SDB Church Formed in Lewisport
An excellent source of information about the early SDB churches in Harrison and Doddridge County’s was written by Corliss Fitz Randolph in 1905. It’s entitled A History of Seventh Day Baptists in West Virginia. In it we find the origins of the Middle Island Seventh Day Baptist Church, which was located in Lewisport, now the Blockhouse Hill Addition of West Union.
As the son of an Irish immigrant, Gamble Shannon was presumably Catholic, a religion he would not have been able to practice due to the lack of a nearby Catholic church. But love conquers all, as Gamble found when he met Content Davis, whose family were pillars of the SDB church. Gamble Shannon was admitted to the Seventh Day Baptist Church of New Salem on June 20, 1819 and married Content Davis on March 6, 1820. Gamble and Content were living in present-day Doddridge County in 1820, which is about the time that the Middle Island Seventh Day Baptist Church was built in Lewisport. They had attended this non-sanctioned log church for many years prior to 1831, which was when the Seventh Day Baptist Conference formally recognized them as a legitimate church body .
On August 19, 1831 Gamble and Content Shannon, along with 27 other members from the New Salem church, were officially allowed to transfer their membership from the New Salem Church to the Middle Island Seventh Day Baptist Church in Lewisport. Gamble was appointed the church’s first official deacon on July 15, 1832. This church was the first formally-organized church within the present boundaries of Doddridge County.
Tornado Destroys SDB Church in Lewisport
Unfortunately the log church was destroyed in a tornado sometime between 1832 and 1837. I have read varying reports of this tornado. Below is how it was explained in Hardesty’s 1883 History of Doddridge County:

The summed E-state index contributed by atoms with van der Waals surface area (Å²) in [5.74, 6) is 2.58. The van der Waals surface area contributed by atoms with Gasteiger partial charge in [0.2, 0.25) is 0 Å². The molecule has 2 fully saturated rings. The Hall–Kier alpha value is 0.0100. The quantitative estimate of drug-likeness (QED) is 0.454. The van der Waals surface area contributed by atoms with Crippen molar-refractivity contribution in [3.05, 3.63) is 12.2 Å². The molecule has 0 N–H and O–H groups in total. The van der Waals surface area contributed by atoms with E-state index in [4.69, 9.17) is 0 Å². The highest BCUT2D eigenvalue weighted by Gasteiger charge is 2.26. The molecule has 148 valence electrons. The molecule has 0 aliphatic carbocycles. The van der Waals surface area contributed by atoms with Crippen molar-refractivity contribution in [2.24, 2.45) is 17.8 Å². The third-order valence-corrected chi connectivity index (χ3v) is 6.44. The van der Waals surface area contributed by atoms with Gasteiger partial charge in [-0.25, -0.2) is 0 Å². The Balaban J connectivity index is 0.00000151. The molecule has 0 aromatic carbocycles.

“Throughout its entire course the forest was uprooted and the buildings scattered far and wide. The Baptist Church, a heavy hewed-log building at West Union, and the first ever erected within the present limits of the county, was razed to the ground.”
The destruction of the church building did not stop the members of the Middle Island SDB Church from meeting for worship. For several years after the tornado, the congregation held services in the homes of its members. Because of internal arguments within the church, another churchhouse was never erected in Lewisport. A new Middle Island SDB Church was built in 1867 at the mouth of Sugar Camp in New Milton. All those who had attended the Lewisport church transferred their membership to the new church in New Milton.
Gamble Dies, Content Moves West
Gamble Shannon died in 1850 and is buried in the cemetery located where the SDB church once stood in Lewisport. His grave marker is identifiable as his, but is no longer readable. The SDB cemetery is now part of the Blockhouse Hill Cemetery in West Union. Content Davis Shannon moved to Missouri sometime after 1860 with at least three of her children. She died there in 1887 and is buried at Pacific Cemetery in Franklin County, Missouri.
In October 1925 the LFR Chapter of the DAR erected a monument on the spot where the old log church once stood. It reads: “Old Church Site 1792-1832 Seventh Day Baptist”. I believe the date of 1792 to be error, since other evidence points to the SDB church being built at Lewisport in about 1820. The year 1792 was when the SDB families arrived in New Salem, not in Middle Island. You can see this monument in the SDB Section of the Blockhouse Hill Cemetery in West Union.
Whether you attend the Middle Island SDB Church at Sugar Camp, or just drive by it occasionally, I hope you now have a better understanding of its origins and an appreciation for the Shannons and other early residents of Doddridge County who were responsible for its founding.
(NOTE: This article, written by Heritage Guild member Jennifer Wilt, originally appeared in The Doddridge Independent as part of her weekly column “Our Heritage: The REAL History of Doddridge County.”)